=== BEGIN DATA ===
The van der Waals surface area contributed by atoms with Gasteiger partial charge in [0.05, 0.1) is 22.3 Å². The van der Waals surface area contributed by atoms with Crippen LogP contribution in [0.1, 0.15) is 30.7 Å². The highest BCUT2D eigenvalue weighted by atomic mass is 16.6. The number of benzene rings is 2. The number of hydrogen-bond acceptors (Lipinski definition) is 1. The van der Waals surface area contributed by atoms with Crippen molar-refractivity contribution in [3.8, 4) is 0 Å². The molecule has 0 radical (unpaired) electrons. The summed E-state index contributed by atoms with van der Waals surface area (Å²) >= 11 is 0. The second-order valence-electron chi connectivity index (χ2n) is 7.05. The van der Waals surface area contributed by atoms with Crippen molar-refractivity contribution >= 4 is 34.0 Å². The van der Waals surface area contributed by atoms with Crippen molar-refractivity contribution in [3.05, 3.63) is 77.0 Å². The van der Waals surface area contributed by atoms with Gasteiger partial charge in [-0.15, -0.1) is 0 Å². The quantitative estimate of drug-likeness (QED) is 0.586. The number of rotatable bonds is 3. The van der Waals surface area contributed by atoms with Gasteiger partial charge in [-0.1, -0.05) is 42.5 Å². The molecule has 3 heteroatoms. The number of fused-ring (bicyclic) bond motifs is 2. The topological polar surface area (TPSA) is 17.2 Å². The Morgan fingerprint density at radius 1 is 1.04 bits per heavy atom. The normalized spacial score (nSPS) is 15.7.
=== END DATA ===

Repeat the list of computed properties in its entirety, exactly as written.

The van der Waals surface area contributed by atoms with Gasteiger partial charge in [0.05, 0.1) is 22.3 Å². The van der Waals surface area contributed by atoms with Crippen LogP contribution in [0.1, 0.15) is 30.7 Å². The highest BCUT2D eigenvalue weighted by atomic mass is 16.6. The number of benzene rings is 2. The number of hydrogen-bond acceptors (Lipinski definition) is 1. The van der Waals surface area contributed by atoms with Crippen molar-refractivity contribution in [3.8, 4) is 0 Å². The molecule has 0 radical (unpaired) electrons. The summed E-state index contributed by atoms with van der Waals surface area (Å²) >= 11 is 0. The second-order valence-electron chi connectivity index (χ2n) is 7.05. The van der Waals surface area contributed by atoms with Crippen molar-refractivity contribution >= 4 is 34.0 Å². The van der Waals surface area contributed by atoms with Crippen molar-refractivity contribution in [3.05, 3.63) is 77.0 Å². The van der Waals surface area contributed by atoms with Gasteiger partial charge in [-0.15, -0.1) is 0 Å². The quantitative estimate of drug-likeness (QED) is 0.586. The number of rotatable bonds is 3. The van der Waals surface area contributed by atoms with Gasteiger partial charge in [-0.1, -0.05) is 42.5 Å². The molecule has 3 heteroatoms. The number of fused-ring (bicyclic) bond motifs is 2. The topological polar surface area (TPSA) is 17.2 Å². The Morgan fingerprint density at radius 1 is 1.04 bits per heavy atom. The normalized spacial score (nSPS) is 15.7.